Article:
The Handmaiden Movie Review & Film Summary (2. Park Chan- Wook. It is voluptuously beautiful, frankly sexual, occasionally perverse and horrifically violent.
At times its very existence feels inexplicable. And yet all of its disparate pieces are assembled with such care, and the characters written and acted with such psychological acuity, that you rarely feel as if the writer- director is rubbing the audience. This is a film made by an artist at the peak of his powers: Park, a South Korean director who started out as a critic, has many great or near- great genre films, including . The plot faintly evokes many Gothic thrillers (chiefly . The result seems at once specifically English, specifically Korean and not of this astral plane; like Park. Every frame pulses with life, sometimes with blood. The script tells of a spirited female pickpocket named Sooki, actually named Tamako ( Kim Tae- ri), who gets a job as a handmaiden at the estate of a rich old book collector (Lee Yong- nyeo), serving him and Lady Hideko (Kim Min- hee), the niece of his late wife; she gets pulled into a scheme by a fake count who wants to marry the niece and have her committed to an asylum so that he can claim her fortune; the book collector, the fake count.
A woman is hired as a handmaiden to a Japanese heiress, but secretly she is involved in a plot to defraud her. Ah-ga-ssi (original title) 2h 24min Cannes 2016: is The Handmaiden liberatingly erotic or a male wet dream?
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Their blossoming affair is tenderly observed. The fake count is handsome and can be dashing at times. So here we go, somewhat vaguely, into the breach: nothing is what it seems in this movie, and the things that aren. Most of the story takes place in and around the book collector. It seems to change size and shape depending on a visitor.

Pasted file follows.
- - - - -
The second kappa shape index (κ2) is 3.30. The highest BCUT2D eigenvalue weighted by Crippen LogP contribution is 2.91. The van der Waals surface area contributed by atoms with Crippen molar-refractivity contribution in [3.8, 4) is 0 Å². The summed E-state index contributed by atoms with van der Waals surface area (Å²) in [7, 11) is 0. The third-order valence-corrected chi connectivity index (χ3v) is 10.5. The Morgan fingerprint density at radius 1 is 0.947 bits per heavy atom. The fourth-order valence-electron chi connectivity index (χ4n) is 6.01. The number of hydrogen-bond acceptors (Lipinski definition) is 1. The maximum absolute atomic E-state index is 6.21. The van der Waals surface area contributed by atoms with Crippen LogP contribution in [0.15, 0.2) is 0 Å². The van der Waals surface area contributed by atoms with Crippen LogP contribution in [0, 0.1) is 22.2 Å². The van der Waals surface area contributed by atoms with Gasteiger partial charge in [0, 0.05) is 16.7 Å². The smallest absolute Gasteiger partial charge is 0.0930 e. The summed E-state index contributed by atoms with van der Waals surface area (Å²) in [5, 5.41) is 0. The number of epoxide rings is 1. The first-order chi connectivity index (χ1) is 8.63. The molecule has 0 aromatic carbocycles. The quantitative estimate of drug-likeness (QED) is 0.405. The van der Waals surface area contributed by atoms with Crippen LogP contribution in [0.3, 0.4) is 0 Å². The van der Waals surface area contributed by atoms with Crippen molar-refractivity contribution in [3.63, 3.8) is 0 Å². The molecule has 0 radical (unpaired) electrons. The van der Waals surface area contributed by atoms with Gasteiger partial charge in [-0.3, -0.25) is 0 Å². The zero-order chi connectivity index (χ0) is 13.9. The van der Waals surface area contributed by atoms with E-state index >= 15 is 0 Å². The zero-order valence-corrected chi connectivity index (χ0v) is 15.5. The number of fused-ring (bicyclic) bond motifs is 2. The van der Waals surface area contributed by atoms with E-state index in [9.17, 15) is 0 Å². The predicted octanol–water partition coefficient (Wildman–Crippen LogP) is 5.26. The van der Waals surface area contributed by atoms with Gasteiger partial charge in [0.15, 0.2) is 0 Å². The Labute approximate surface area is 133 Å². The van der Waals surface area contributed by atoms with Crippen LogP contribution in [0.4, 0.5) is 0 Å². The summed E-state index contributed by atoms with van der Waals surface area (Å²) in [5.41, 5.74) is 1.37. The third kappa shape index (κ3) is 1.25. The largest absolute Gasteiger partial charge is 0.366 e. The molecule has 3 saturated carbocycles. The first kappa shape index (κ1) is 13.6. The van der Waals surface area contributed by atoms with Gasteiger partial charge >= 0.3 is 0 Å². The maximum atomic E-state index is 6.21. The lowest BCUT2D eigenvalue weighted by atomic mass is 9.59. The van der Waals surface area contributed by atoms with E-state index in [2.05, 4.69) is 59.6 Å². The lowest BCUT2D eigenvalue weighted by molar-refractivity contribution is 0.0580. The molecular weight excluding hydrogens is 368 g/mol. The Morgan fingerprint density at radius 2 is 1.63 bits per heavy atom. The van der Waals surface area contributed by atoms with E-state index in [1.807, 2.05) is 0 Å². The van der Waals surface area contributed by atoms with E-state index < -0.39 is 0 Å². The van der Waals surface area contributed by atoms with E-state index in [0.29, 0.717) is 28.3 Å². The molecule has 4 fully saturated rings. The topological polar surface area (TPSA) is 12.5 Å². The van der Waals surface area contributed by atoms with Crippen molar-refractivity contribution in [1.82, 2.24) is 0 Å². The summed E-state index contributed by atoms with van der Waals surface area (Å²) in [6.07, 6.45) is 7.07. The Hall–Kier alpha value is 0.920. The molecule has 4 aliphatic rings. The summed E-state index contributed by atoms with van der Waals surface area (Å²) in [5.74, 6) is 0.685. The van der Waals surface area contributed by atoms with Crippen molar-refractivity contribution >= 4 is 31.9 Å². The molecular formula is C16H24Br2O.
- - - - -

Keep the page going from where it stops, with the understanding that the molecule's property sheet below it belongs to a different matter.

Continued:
Soon enough, the movie teaches you how to watch it, and you start asking questions, like, . One of many show- stopping setpieces is a reading of perverse erotica from the book collector.
Nearly as powerful, though far subtler, are the cross- cut sequences that feel like self- contained short stories of their own. Dialogue or recited scraps of letters or fiction become de facto narration laid over a cascade of images, brilliantly composed for a very wide frame by Chung Chung- hoon, and backed by Cho Young- wuk. As you ease into the middle third, you start to see moments and images revisited from different angles, seen or heard from fresh vantage points, or picked up slightly earlier or slightly later, altering their meaning or revealing previously withheld facts. The result is a rare film that could be equally well- represented by a billboard- sized collage of randomly chose still- frames, and a flowchart. As you might have deduced, . The movie is filled with literal and figurative nods to the act of artistic creation, from the loving close- ups of the book collector. These touches are all striking in their own right.
But they never feel ostentatiously disconnected from the story and characters. Park never loses track of these ideas or forgets about them, but they never expressed in tediously rhetorical terms.